Fat bodies and disabled bodies interact with environments that are not sized for us and not created with our bodies in mind. This means we end up touching a lot of surfaces with different parts of our bodies. We may also sit often, lean on things, “wall walk” to keep our balance, use handrails more often, and brush against things.
Because the novel coronavirus that causes CoVID-19 may live up to 9 days on certain materials (note that more recent articles say fewer days), and was found to survive on surfaces for 17 days, keeping surfaces clean and keeping the parts of us that contact those surfaces disinfected is especially important for us.
Image description: A hand-drawn illustration of an entryway changing station, with a cozy robe hanging on the wall, a yellow and green front door, a blue chair, and a table with hand-sanitizer and gloves. On the floor are shoes and a laundry basket. On the wall are a key shelf with disinfectant wipes and spray, and some framed decorative pictures (including a Fat Rose logo). Please imagine that there is a trash can as well.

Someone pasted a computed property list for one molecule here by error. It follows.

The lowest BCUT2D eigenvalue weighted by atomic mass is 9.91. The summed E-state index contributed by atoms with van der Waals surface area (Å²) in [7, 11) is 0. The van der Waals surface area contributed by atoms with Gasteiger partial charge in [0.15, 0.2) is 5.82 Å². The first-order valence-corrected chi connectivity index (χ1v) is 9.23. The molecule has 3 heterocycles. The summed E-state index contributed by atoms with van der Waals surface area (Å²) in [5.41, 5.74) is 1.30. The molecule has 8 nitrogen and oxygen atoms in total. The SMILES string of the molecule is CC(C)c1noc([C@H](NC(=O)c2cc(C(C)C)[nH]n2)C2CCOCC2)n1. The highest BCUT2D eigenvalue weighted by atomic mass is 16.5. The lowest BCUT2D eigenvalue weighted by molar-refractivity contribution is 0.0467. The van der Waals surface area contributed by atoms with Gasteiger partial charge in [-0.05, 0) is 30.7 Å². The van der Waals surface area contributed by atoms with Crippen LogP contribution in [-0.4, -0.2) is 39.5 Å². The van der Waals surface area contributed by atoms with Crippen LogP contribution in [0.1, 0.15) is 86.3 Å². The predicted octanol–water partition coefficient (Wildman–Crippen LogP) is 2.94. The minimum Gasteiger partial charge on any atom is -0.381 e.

Many of us are relying on deliveries, whether from services, mutual aid groups, or friends. Deliveries introduce the possibility of coronavirus. The majority of novel coronavirus transmission comes from direct contact with the saliva or mucus of someone who has the coronavirus, which most easily occurs in close physical proximity with a person who has the virus, but the virus persists on inanimate objects and surfaces, too. We are not certain exactly how long the virus persists in an infectious state on inanimate objects, on surfaces, and in the air (as aerosolized droplets). The conservative estimate is that the novel coronavirus remains infectious:
Suspended in Air: unknown
However, according to a study cited by a New York Times article on March 17, 2020, the coronavirus that causes COVID-19 can persist in an infectious state for a time on surfaces and in the air: